Thursday, June 6, 2013

“I don’t like being pregnant” and other things pregnant women don’t tell you

When you tell other women you’re pregnant, their faces light up with joy for you. They might even hug you or scream YAAAAAAAAY!!! and jump up and down. Then if they’ve been blessed with such an experience themselves, they will start doling out the words of wisdom. It usually starts like this:

Alcohol-free champagne tastes about as good
as it sounds. "Mi-faux-sa," anyone?
(Faux-mosa?) Yeah, I didn't think so.
“Enjoy every minute of it! … Pregnancy is great! … You’re going to love it! … It’s so amazing what your body can do.”

Their words are true… but they’re not true all the time. What they don’t tell you is that being pregnant also really sucks. A lot. Most of the time.

It’s not something people say publically very often. It’s a truth that good friends only admit in whispers to each other and then sigh with relief that someone else feels the same way.

I feel guilty saying it, especially when so many women struggle to get pregnant and cannot. And it’s not like either of my pregnancies have been difficult. I got a little nauseous, but never once threw up. I was never put on bed rest. I never experienced any complications or high-risk situations. Pregnancy doesn’t get much easier than mine. So you might think I have no right to feel this way, and you’re probably correct.

Yes, there are some parts of pregnancy I do enjoy, like feeling those little flutters and kicks. But those flutters and kicks quickly turn into your pancreas being shoved up your throat.

And how’s this for a bit of TMI? When you’re pregnant, you can’t poop. Yeah. I’m talking about poop, people, because to quote my first O.B., “poop is important.” Yet no one tells you that once you pee on that stick, you won’t poop again for nine months.

Also, your hips get super loose in preparation for birth. My hips got disjointed and rotated early in my first pregnancy and never fully recovered. Now that I’m pregnant again, the pain is sometimes unbearable. I’m usually a pretty tough cookie when it comes to pain, and it’s got to be excruciating before I will even pop an Advil. But this pain brings tears to my eyes several times a week. It hurts to stand, sit or lie down. If I sit on the floor, sometimes it takes a while for me to get up. Yes, I’m the old lady from the “I’ve fallen and I can’t get up!” commercial and I’m only 34!

Last week, I hobbled into the family room, and Hubs looked up with concern.

CONCERNED HUSBAND: Are you okay, sweetie?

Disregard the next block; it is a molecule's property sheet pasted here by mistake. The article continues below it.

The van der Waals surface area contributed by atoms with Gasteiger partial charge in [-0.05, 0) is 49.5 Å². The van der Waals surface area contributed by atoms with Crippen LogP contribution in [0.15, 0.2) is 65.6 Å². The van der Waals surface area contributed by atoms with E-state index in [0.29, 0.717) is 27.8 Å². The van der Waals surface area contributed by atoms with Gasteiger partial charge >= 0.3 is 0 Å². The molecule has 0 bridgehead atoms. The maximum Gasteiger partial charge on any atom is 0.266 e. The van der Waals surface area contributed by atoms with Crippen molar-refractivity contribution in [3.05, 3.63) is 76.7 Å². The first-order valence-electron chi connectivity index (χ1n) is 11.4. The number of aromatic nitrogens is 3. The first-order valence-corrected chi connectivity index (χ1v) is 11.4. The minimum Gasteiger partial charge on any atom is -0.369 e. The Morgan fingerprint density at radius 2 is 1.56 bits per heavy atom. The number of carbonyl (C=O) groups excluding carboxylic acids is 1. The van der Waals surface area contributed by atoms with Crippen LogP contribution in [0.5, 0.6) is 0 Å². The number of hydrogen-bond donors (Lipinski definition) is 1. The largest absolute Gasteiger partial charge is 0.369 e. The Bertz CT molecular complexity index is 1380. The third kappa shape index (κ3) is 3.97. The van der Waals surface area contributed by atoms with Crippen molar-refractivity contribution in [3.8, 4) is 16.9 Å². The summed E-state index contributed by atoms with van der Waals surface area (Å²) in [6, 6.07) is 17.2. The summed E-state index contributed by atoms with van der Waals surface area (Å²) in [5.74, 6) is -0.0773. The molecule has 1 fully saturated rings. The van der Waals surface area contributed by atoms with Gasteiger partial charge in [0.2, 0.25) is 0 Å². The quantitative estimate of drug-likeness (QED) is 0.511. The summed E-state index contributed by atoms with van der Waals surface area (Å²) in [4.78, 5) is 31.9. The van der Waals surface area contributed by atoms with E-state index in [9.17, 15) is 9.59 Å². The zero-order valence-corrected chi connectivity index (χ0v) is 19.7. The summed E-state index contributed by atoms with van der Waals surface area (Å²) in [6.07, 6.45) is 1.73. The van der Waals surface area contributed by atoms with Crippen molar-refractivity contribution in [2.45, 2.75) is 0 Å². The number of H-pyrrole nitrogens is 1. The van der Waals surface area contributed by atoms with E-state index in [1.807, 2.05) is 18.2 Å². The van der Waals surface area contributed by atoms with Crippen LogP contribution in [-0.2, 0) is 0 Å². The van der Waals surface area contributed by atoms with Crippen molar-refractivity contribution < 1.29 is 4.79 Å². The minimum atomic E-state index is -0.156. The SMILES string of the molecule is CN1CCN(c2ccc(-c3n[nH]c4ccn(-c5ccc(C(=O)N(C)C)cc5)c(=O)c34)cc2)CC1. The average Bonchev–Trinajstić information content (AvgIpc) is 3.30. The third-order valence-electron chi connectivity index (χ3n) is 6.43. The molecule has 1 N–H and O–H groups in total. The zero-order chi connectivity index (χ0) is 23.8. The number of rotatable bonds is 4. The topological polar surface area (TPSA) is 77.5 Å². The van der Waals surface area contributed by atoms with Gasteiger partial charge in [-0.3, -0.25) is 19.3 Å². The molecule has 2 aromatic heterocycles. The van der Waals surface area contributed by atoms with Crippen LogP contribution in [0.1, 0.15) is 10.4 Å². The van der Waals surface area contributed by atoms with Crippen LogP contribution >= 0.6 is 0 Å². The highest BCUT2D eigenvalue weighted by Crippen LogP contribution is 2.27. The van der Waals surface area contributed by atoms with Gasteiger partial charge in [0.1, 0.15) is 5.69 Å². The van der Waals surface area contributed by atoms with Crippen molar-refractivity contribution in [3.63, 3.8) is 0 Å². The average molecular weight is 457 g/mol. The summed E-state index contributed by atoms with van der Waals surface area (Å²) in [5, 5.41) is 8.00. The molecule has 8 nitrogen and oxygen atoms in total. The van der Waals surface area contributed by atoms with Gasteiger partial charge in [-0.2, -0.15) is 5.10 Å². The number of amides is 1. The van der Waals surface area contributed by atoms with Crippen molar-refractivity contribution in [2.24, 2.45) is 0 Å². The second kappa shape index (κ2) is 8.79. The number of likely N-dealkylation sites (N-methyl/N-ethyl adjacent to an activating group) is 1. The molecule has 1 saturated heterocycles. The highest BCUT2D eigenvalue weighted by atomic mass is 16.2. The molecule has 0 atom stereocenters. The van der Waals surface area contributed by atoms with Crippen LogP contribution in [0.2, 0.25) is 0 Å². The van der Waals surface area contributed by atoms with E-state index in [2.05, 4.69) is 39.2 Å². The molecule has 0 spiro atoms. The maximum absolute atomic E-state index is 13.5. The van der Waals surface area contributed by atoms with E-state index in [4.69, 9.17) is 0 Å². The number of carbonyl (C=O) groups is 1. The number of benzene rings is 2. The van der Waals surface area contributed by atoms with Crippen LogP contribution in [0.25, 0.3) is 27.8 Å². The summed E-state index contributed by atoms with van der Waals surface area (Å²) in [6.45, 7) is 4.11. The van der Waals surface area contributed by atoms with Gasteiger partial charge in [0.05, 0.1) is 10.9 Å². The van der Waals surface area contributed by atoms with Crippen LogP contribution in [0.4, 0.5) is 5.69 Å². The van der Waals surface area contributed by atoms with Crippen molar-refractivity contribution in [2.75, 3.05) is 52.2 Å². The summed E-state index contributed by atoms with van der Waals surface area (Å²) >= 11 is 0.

ME: I just took two Tylenol with a MiraLAX chaser.
HORRIFIED HUSBAND: Um… sorry, baby. Good luck with that.

Pregnancy also means a drastic change in diet, at least for me. I want to eat fish without consulting my handy chart. I want to drink wine and Red Bull and Diet Pepsi. (Okay, so I still have a little bit of Diet Pepsi, but I feel really guilty about it! I want to savor every sip without wondering who’s looking and judging.) I want to eat turkey sandwiches without worrying about sinister bacteria. I want to have a beer with the Hubs on a hot summer day. I want to stop calculating milligrams of caffeine. I want to eat cookie dough and brownie batter, raw eggs be damned!

Scrutinizing everything you put in your mouth is a huge pain in the ass, and it’s a main reason why most weight-loss diets fail. Except this isn’t a weight-loss diet. It’s a “if you’re a good mom, you’ll do this for your baby diet,” which comes with way more guilt, judgment and anxiety.

And is it so bad that I just want my body back? Yes, I know I didn’t gain a lot of weight when I was preggers for Q, but when I do the math, I realize I did gain over 20% of my body weight. That’s a HUGE size increase. And I’m on track to gain more the second time around. At nineteen weeks (roughly four months) preggers, I’m as big as I was at six months last time. Not fab for the ol’ ego, no matter what the scale says.

Now that some of you are shocked and appalled by my distain for being pregnant, let me assure you that I love this baby. I love knowing that Baby Dragon is safe and sound inside my belly and with me wherever I go. I love that we’re adding another child to our family. I just don’t love being pregnant about 90% of the time.

I’m not a bad mom, but I’m an honest one.  Is it October yet